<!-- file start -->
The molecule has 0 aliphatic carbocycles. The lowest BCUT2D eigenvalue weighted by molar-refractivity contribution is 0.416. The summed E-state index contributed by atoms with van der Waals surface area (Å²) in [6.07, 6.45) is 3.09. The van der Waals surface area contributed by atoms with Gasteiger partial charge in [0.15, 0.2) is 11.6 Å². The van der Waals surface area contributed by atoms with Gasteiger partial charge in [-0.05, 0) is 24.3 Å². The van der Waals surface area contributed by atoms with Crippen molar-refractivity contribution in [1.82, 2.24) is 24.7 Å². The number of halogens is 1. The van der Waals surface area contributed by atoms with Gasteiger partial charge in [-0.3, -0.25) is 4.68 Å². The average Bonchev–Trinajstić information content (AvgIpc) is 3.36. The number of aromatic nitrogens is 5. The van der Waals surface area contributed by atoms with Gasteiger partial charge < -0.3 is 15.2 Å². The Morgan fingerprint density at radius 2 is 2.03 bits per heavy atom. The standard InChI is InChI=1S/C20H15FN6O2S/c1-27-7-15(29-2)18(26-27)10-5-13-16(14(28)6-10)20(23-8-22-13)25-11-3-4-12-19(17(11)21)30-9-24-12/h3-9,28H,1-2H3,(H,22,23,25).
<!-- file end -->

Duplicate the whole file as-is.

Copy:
The molecule has 0 aliphatic carbocycles. The lowest BCUT2D eigenvalue weighted by molar-refractivity contribution is 0.416. The summed E-state index contributed by atoms with van der Waals surface area (Å²) in [6.07, 6.45) is 3.09. The van der Waals surface area contributed by atoms with Gasteiger partial charge in [0.15, 0.2) is 11.6 Å². The van der Waals surface area contributed by atoms with Gasteiger partial charge in [-0.05, 0) is 24.3 Å². The van der Waals surface area contributed by atoms with Crippen molar-refractivity contribution in [1.82, 2.24) is 24.7 Å². The number of halogens is 1. The van der Waals surface area contributed by atoms with Gasteiger partial charge in [-0.3, -0.25) is 4.68 Å². The average Bonchev–Trinajstić information content (AvgIpc) is 3.36. The number of aromatic nitrogens is 5. The van der Waals surface area contributed by atoms with Gasteiger partial charge < -0.3 is 15.2 Å². The Morgan fingerprint density at radius 2 is 2.03 bits per heavy atom. The standard InChI is InChI=1S/C20H15FN6O2S/c1-27-7-15(29-2)18(26-27)10-5-13-16(14(28)6-10)20(23-8-22-13)25-11-3-4-12-19(17(11)21)30-9-24-12/h3-9,28H,1-2H3,(H,22,23,25).